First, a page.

Sunday, January 23, 2011

School Visits Galore!

 
I have done lots of school visits and they remain one of the most fun parts of my job. This week I will be doing a bunch. What a fun job I have.

 
Mountain View library with my PT crew.

 

 Beaten by a ten year old in a blindfold. Really. Really. Humiliating. Except for the fact that he is going to be the next grand master from NYC.
I am so impressed by him that I am gonna offer up the video:


 Brooklyn can you hear me?

 Young queens. Young kings. Young  bishops. 



 Meeting fun people along the way... MY man, Greg, THE man, Melvin Van Peeples, and, the Queen of the HueMan Bookstore in Harlem, Marva Allen.

 Chess on the floor of the gym. St. Louis has game but Jesse holds his own. Tomorrow? No guarantees.

 Chess Rumble under the Arch


High school writers in Leavenworth
Session at the SCBWI Conference in LA

 Signing with Lin Oliver, Royal Empress of Children's Literature, and Henry Winkler, Knight of the Silver Screen, the real-life Hank Zipzer, and we must never forget, Barry Zuckerkorn, the greatest lawyer in the history of human existence.


Thursday, January 06, 2011

Scholastic Magazine article on Hope for Haiti





Follow the link to the recent story in Scholastic Magazine, written by the articulate Kaj Lund Olsen, son of Deb Lund, author extraordinaire, and brother of the models I used in the book.

Check out the story here.

Monday, January 03, 2011

New Portraits

What makes a portrait special? I am learning. When I first began I thought it was making look as much like the person as I could. Now, at the end, young Skywalker... oh, sorry. Brain tangent. But now, my ideas have changed quite a lot. What are the most treasured portraits in global history? Well many barely look enough like the subject to warrant a D+ in art school. And yet... By some stroke of the artist's brush, wave of the wizard's wand, we use the ancient magic and capture their ______ (Souls? Spirits? Memory?) upon a piece of canvas. Well past the lifespan of the subject, their portrait will live on. A form of eternity. 

I have spent 80% of my life pursuing artistic knowledge, impassioned with the creative drive. But only recently have I begun to learn the lesson that unravels the decades of study. I realize now that it is the portrait artist's job to give as much energy getting everything else about the painting as much attention as the likeness. For, if all you really need is a likeness, grab an effing camera, for crying out loud. This portrait is about much more than simple likeness.

Well, enough yammering.

Here's some art. There are my recent portraits. 

Peace,

Jesse

Tyler. Acrylic on KAPAbloc.


Ty and Phoebes. Acrylic on canvas.


Greg Neri. Ink and Acrylic on KAPAbloc.



Bradens. Acrylic on Canvas.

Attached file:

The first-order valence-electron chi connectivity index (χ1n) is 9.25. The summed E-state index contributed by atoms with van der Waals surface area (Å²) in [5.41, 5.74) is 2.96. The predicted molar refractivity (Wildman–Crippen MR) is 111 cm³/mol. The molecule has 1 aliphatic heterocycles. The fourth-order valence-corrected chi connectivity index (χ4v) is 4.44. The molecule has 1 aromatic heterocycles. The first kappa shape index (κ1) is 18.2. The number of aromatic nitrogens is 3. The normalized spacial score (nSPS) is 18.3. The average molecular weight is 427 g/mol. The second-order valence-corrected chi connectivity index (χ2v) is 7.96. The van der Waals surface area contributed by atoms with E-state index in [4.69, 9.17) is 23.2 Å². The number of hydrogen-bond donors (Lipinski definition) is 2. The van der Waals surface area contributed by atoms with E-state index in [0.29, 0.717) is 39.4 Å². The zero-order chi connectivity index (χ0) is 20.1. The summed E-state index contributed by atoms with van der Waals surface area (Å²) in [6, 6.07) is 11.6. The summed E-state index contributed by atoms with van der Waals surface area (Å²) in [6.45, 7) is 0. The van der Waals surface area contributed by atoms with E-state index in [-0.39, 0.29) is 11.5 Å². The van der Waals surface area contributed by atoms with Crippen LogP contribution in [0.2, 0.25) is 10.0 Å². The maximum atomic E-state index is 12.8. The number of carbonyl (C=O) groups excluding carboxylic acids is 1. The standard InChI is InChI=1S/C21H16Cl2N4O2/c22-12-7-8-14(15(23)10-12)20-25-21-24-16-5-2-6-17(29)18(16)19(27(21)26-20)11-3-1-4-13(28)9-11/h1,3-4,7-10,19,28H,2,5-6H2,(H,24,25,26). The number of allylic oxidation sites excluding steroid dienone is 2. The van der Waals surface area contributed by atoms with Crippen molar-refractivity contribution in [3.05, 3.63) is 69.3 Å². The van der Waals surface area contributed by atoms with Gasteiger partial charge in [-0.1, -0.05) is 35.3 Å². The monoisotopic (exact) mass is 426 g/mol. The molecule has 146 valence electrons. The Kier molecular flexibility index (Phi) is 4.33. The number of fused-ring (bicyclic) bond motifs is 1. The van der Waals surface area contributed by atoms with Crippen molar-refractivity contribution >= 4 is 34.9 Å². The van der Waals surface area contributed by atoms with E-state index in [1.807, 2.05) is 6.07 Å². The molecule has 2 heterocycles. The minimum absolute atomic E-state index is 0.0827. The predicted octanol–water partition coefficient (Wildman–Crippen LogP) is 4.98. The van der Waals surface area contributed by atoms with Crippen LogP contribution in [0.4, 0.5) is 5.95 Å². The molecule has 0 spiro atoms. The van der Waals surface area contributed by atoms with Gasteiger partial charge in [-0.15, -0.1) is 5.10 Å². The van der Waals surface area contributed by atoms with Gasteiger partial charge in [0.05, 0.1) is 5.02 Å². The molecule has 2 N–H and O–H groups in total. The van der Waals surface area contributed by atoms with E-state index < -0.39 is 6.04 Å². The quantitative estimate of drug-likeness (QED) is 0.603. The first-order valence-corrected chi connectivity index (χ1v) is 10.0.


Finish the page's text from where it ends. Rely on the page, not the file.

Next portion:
Sunday, January 02, 2011

Loving my paintings and why I don't feel guilty.

I have been up to my ears in paint lately. The constrictions of illustration bottle up so much pressure that when all the other jobs are finished, I EXPLODE into a million pieces of light.


With the body of work I am creating right now, there seems to be cycles of discovery and finesse, and freedom. Unlike illustration, where the narrative of the story is king, these pieces can ebb and flow right out of the studio if they need to.


Ink. Acrylic. Canvas, or board, or panel, or plastic, or anything I can get my hands on mid-frenzy. (I considered the fridge doors but knew I would scare the wife.)

As I work with ink, I let the imagery out onto the canvas easily, knowing I am completely safe. If I screw up, pshhht. Who cares? I can go in with acrylics and chisel away the ink blobs until they are gorgeous representations of whatever they need to be. In fact, when I bring the canvas from ink (after it dries) over to my acrylics, I get the rare and beautiful treat of discovery. As I cut in to the territory of the ink, I am not in complete control. I, like a paleontologist or sculptor, get to find out what it is that is beneath the surface. The initial ink is only a suggestion, but often, and most rewardingly, once I begin to see into the true self of the painting to be, I get to explore a direction never intended.


I am basking in freedom.

I am basking in beauty.

I get to be stoked at how gorgeous they are. I don't have to temper my appreciation of my work because of not wanting to come off like those annoying artists who bleed on and on about their own work at openings. I mean, I know how hard I have worked to get to where I am now as an artist. I am not trying to be falsely humble or anything like that. I just normally don't have any desire to spend much time appreciating my work. I just do it and move on to the next. But this stuff... I am falling in love with it. It makes me feel amazing to be around it and just stare at it. It feeds me somehow.

I get to celebrate this work because it seems to have little to do with my skills or abilities. I am using fairly crude techniques to unearth brilliant visions. What I am celebrating is the healing power of art.

I can get used to this.

(Oh, and I realize the irony of this post, having posted no images of the work. Well... Maybe later.)